Twenty years of PDF/X
Excerpt: This is the first of a four part series of articles examining the path leading to today’s PDF/X standards.
About the author: For over 31 years, Dov Isaacs was a Principal Scientist at Adobe, Inc. with responsibility for end-to-end PDF publishing workflow and product interoperability issues. Dov also served as Adobe’s representative to … Read more
This past December (more specifically, December 1, 2021) marks the twentieth anniversary of the publication of the first ISO PDF/X standard, ISO 15930-1:2001 “Graphic technology – Prepress digital data exchange – Use of PDF – Part 1: Complete exchange using CMYK data (PDF/X-1 and PDF/X-1a).” Let’s examine the path leading to today’s PDF/X standards, the impact of PDF/X on the print publishing industry and the development of other PDF-based standards as well as lessons learned along the way.
This is a multi-part article looking into how PDF/X paved the way for future PDF standardization and how the PDF/X family of standards revolutionized the graphics art industry.
Part I: It started with PostScript
Part II: PDF tames PostScript and publishing
Part IV: PDF/X in retrospect
To fully appreciate PDF and subsequently PDF/X, one needs to go back to 1984 when Adobe announced and released PostScript, the first printers and raster image processors (RIPs) using Adobe PostScript subsequently being shipped by Adobe’s OEM partners in 1985. Canon’s LBP-CX laser print engine, PageMaker, and both Apple and Linotype’s decision to adopt Adobe PostScript for their latest generation of output devices (low-cost laser printer and imagesetter respectively) were key in the rapid revolution from expensive, proprietary publishing content creation and output solutions to “desktop publishing” and the modern era of print.
Unlike any previous page description language (PDL), in its purest form PostScript is neither vendor nor device-specific. It provides for a full complement of built-in, highly advanced graphics operators supporting intelligent outline font scaling technology and fonts, scalable vector and raster objects, and graphics rendering and device / page pipeline control across varied devices of multiple vendors. PostScript provides the concept of a current transformation matrix with save levels, controls, coordinate systems as well as object scaling, skewing, and rotation.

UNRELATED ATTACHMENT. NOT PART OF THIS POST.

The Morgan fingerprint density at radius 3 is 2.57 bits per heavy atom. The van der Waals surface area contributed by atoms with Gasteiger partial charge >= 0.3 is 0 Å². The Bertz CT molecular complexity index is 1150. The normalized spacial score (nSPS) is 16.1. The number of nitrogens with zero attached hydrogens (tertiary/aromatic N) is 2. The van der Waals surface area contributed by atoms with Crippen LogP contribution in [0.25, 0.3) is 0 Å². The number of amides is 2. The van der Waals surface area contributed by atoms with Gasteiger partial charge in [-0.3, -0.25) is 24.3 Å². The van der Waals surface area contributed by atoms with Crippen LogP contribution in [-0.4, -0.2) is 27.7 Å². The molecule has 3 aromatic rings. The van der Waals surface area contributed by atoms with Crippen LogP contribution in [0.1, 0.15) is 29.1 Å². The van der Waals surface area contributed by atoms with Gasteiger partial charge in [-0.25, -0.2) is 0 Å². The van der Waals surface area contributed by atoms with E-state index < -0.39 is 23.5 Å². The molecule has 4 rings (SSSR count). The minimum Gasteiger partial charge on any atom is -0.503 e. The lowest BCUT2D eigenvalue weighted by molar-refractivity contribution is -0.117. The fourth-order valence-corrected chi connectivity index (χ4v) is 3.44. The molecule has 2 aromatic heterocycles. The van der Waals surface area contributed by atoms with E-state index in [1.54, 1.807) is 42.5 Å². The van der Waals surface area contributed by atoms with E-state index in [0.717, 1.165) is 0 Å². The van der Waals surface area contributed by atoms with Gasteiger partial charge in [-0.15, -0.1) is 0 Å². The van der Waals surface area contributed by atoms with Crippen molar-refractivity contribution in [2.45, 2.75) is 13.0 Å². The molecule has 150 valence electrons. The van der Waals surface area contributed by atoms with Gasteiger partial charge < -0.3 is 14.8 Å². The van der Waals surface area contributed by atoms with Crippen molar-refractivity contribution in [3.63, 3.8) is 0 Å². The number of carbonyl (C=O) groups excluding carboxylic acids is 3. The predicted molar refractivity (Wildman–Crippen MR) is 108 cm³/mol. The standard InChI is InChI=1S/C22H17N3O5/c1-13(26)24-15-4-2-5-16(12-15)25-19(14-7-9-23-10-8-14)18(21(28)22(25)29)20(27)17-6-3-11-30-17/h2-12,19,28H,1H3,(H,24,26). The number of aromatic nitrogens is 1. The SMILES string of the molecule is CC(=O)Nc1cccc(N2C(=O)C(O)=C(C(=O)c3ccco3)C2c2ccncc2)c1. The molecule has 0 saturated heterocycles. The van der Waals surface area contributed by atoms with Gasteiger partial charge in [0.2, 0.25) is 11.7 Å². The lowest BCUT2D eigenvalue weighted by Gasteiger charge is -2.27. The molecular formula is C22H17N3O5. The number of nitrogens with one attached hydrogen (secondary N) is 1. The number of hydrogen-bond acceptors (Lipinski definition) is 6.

Although viewed as a page description language (PDL), PostScript is in fact a stack-based (using reverse Polish notation) full interpretive programming language with built-in mathematical (including random number generation) functions as well as support for user-defined and callable procedures (which may override built-in functions), user-defined variables and dictionaries, conditional operations, and environmental interactions (including support for file systems and bidirectional communication with host systems). This general-purpose programming language capability enables, for example, one to write accounting applications and games in PostScript without generating any printed output at all.
However, with all the flexibility (including non-deterministic behaviour) provided by an interpretive programming language, overly clever use of PostScript was often plagued by interpreter performance issues, unexpected output, and difficulty in “debugging” applications and drivers generating PostScript. Unless very carefully produced (including the use of PostScript Document Structuring Conventions (DSC)), PostScript is not page independent. To render and print page n, you must process (although not necessarily print) pages 1 through n−1. This is obviously quite problematic if you need to reprint page 532 without printing pages 1 through 531.
Furthermore, since in the general case, device and/or media control (including page size, duplexing, media selection, output device resolution, separations, etc.) is embedded within a PostScript file, PostScript in reality is often anything but device independent!
Twenty Years of PDF/X continues with PDF tames PostScript and Publishing.